Gibson comes to Sierra with more than 28 years of experience in the solid waste and recycling industries. He has a strong background in the design and mechanical engineering of single-ram and two-ram balers as well as in conveyors, Sierra says.
“I am excited for the opportunity to take the Macpresse single-ram balers, which are world-renowned products, and grow them into the industry leader in the U.S. and Canada,” Gibson says. “I am thrilled to be a part of the Sierra team. This is a company that has an outstanding reputation with their customer service and a trustworthy product line.”
“The Macpresse single-ram balers are extremely innovative products, and we recognized that we needed to bring a specialist in single-ram extrusion balers on board at Sierra to properly promote and sell the Macpresse line in the United States and Canada,” John Sacco, president and owner, Sierra International Machinery, says. “With Randy’s engineering background and sales capabilities, he’s going to lead Sierra and the Macpresse line to great success.”
Sierra International Machinery offers sales and support of processing equipment for the scrap and recycling industries, offering a full range of equipment to meet the demands of today’s processing facilities.
Sennebogen adds G.W. Van Keppel Co. to dealer network
The G.W. Van Keppel Co., Kansas City, Missouri, has announced it will take on the Sennebogen line of material handlers. Sennebogen LLC, the North American subsidiary of Germany-based Sennebogen GmbH, is located in Stanley, North Carolina.
Van Keppel has been appointed as the authorized distributor of Sennebogen equipment for much of the state of Arkansas.
Kevin Kientz, executive vice president of Van Keppel, says Sennebogen offers his customers a premier line of proven material handling machines, backed by unparalleled parts and service support.
“Scrap and metal recycling have long been a key sector for our business,” Kientz says. “When we needed to find a line of material handlers, the Sennebogen name was at the top of our list. We’re very pleased to now offer the industry-leading machines, plus the resources to support our commitment to customer service.”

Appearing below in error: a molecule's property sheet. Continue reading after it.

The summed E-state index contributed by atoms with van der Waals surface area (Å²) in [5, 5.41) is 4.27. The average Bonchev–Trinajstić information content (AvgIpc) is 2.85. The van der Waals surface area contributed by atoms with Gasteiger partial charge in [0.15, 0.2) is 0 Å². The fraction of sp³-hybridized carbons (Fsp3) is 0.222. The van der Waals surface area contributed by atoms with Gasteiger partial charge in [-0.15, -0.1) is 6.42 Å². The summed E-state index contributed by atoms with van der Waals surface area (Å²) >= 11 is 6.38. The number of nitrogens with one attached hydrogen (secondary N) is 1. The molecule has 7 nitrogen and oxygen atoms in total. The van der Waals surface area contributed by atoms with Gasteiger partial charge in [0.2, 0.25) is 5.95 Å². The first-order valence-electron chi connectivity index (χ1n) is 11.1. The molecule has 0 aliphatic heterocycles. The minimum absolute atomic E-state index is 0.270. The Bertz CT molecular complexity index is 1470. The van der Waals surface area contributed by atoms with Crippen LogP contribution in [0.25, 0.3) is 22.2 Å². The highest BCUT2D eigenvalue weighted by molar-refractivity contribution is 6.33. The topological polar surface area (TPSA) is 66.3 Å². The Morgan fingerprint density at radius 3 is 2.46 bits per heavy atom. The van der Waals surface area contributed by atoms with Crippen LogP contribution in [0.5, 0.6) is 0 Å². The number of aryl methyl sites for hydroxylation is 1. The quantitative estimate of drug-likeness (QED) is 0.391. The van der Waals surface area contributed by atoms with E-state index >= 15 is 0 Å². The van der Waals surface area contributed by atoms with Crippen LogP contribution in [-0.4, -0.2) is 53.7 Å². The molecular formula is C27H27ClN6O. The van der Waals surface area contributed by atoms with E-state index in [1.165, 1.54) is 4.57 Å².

Sales and service for Sennebogen machines in Arkansas will be centered from Van Keppel branches in Little Rock. According to Kientz, the company has already been on-site in the location to train Van Keppel’s specialists in their material handling equipment. Plans are also in place for Van Keppel technicians to attend the Sennebogen Training Center near Charlotte, North Carolina, for additional hands-on training and troubleshooting instruction.
Sennebogen LLC’s 100,000-square-foot head office and warehouse complex, located in the town of Stanley, was a key factor in Van Keppel’s decision to represent the line, the company says.
“Having a complete parts inventory for every machine they have in the field, ready to ship here in North America, is critical,” Kientz says.
Kientz says providing machines for customers’ operation will also open doors for the firm’s secondary lines of equipment. “Once you’ve proven that you can do the job to keep the yard up and running, customers are comfortable with relying on us for their other equipment as well,” he says.